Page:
plasma provides both translatability over large distances as well as the confinement scaling, with size and density required to assure sufficient lifetime to survive the compression timescale required for liner-based inertial fusion. FRC plasmoids have also been formed with enough internal flux to easily satisfy the B=R ignition criteria at peak compression.
 Figure 17 is a perspective cut-away view of an embodiment of the magnetic insulation fusion system 100 aligned along a longitudinal axis. During shell compression and fusion, the FRC plasma is aligned along the system axis. In an example embodiment, capacitor banks are upgraded fully to the low inductance pseudo-spark switches which provide for much lower jitter as well as greater reliability. Such embodiments will assure that all three foil liners 206 merge properly. Current ignitron crowbar switches will also be employed.
In an example embodiment, the three cable collectors, feed plates and driver coils need to be fabricated. The coils may be cut from 7075 Aluminum plate. Supporting struts between coils (not shown in Figure 17) may also be built to take up the axial magnetic loads. A
calculation for a 10 cm thick coil subjected to a transient 8 T field of the waveform expected for the field pressures was carried out. The main deformation exhibited in the calculations was an oscillatory radial motion with a mean deflection of less than 400 microns in the coil radius. This ringing imposes no limitation on the coil lifetime. In an example embodiment, the fused silica tubes will be sent out, cut and finished for the main compression chamber.
 In an example embodiment, 0.2 mm thick aluminum liners will be employed.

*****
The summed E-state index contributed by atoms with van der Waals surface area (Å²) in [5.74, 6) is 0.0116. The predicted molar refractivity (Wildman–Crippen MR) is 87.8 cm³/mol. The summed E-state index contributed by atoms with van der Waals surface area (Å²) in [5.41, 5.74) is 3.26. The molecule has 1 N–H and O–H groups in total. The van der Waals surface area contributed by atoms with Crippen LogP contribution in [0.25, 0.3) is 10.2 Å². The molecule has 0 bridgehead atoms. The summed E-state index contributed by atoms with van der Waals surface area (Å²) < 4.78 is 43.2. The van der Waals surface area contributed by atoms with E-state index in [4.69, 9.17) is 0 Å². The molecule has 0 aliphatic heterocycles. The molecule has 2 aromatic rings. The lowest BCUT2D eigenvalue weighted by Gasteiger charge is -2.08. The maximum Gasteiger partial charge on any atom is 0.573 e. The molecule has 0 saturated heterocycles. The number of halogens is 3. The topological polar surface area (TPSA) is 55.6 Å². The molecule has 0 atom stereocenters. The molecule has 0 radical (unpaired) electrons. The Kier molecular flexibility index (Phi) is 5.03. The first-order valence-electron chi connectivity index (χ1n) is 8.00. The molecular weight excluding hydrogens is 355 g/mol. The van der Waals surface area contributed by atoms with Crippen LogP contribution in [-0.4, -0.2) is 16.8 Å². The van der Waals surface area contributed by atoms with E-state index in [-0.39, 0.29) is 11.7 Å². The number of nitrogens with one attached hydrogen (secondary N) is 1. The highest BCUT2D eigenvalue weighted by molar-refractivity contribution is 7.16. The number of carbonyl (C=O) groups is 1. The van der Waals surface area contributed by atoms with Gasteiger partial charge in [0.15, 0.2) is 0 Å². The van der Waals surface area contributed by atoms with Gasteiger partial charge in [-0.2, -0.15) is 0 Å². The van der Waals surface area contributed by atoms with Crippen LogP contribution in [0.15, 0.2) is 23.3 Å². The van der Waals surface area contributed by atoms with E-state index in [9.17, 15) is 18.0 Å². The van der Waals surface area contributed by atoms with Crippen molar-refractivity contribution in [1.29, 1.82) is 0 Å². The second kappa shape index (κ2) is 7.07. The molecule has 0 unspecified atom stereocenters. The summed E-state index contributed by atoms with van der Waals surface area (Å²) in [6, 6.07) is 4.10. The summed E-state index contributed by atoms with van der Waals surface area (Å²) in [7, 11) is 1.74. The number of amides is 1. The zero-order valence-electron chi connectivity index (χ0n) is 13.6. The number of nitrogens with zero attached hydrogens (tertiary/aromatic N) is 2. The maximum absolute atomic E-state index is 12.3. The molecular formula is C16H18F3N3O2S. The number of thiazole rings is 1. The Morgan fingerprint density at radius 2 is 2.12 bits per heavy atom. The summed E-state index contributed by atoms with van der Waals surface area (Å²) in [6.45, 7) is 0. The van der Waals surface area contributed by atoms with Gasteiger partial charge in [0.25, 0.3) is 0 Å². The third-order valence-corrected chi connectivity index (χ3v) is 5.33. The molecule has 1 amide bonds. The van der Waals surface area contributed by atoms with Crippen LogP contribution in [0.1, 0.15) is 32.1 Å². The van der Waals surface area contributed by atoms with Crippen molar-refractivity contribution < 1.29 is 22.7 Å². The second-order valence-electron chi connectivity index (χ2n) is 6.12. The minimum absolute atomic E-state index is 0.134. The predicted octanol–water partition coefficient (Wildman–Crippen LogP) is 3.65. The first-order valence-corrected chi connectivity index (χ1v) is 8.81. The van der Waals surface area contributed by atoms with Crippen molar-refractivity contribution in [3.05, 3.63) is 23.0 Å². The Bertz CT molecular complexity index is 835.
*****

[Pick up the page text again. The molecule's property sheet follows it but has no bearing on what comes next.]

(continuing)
The pleated liner may be manufactured in a variety of manners. For example, but not limited to, the foil liners 206 may be formed as a roll up with a seam weld, with the extra material optionally removed by grinding, sanding or the like. This procedure should lend itself easily to incorporating pleats as the pleats could be made prior to welding.
 The magnetic insulation fusion system 100 is electrodeless so that the magnetized FRC plasma is magnetically isolated. Accordingly, thermal and chemical wall interactions are negligible. Since the FRC plasma is magnetically confined, high-temperature energetic particles remain isolated from the thruster walls, considerably increasing lifetime of the magnetic insulation fusion system 100 and minimizing wall conduction losses.
This isolation of the magnetized FRC plasma also allows for efficient operation at high specific impulse, and allows operation with chemically reactive gases that contain oxygen or complex molecules such as monopropellants, in-situ resources, and/or ambient resources.
 Embodiments of the magnetic insulation fusion system 100 provide a pulsed and highly efficient ionization source that is variable over a vast range of power, thrust, and Isp levels. The input propellant mass, preferably a gas, which is used to form the FRC plasma is completely isolated from the driving field so no complex magnetic detachment is required. A
large azimuthal current (up to 20 kA) is generated with a radio frequency (RF) wave in the form of a steady transverse rotating magnetic field. The large azimuthal current is driven by rotating magnetic fields, rather than induced currents. The RF frequency is typically well under 1 MHz so that voltage and switching requirements can be met by modern solid-state switching. The axial forces are primarily driven by the driven Jo and applied Br rather than thermal forces.
 The inductive field reversed configuration employed by the various embodiments of the magnetic insulation fusion system 100 is now described. A
field reversed plasma (FRC plasma) is simply a plasma that has large internal flowing currents. Those currents are large enough that they can generate magnetic fields that cancel out any applied magnetic field. This effect can best be demonstrated in a planar geometry.
 Figure 18 shows a planar 'pancake' inductive coil 1802 that has a net, changing azimuthal current 1804. That current 1804 induces an azimuthal electric field 1806 which ionizes and induces a current 1808 in a neutral gas 1810. Equation (19) shows a simplified ohms law for azimuthal components.
_____________________ = E e = TV 6, (19) dt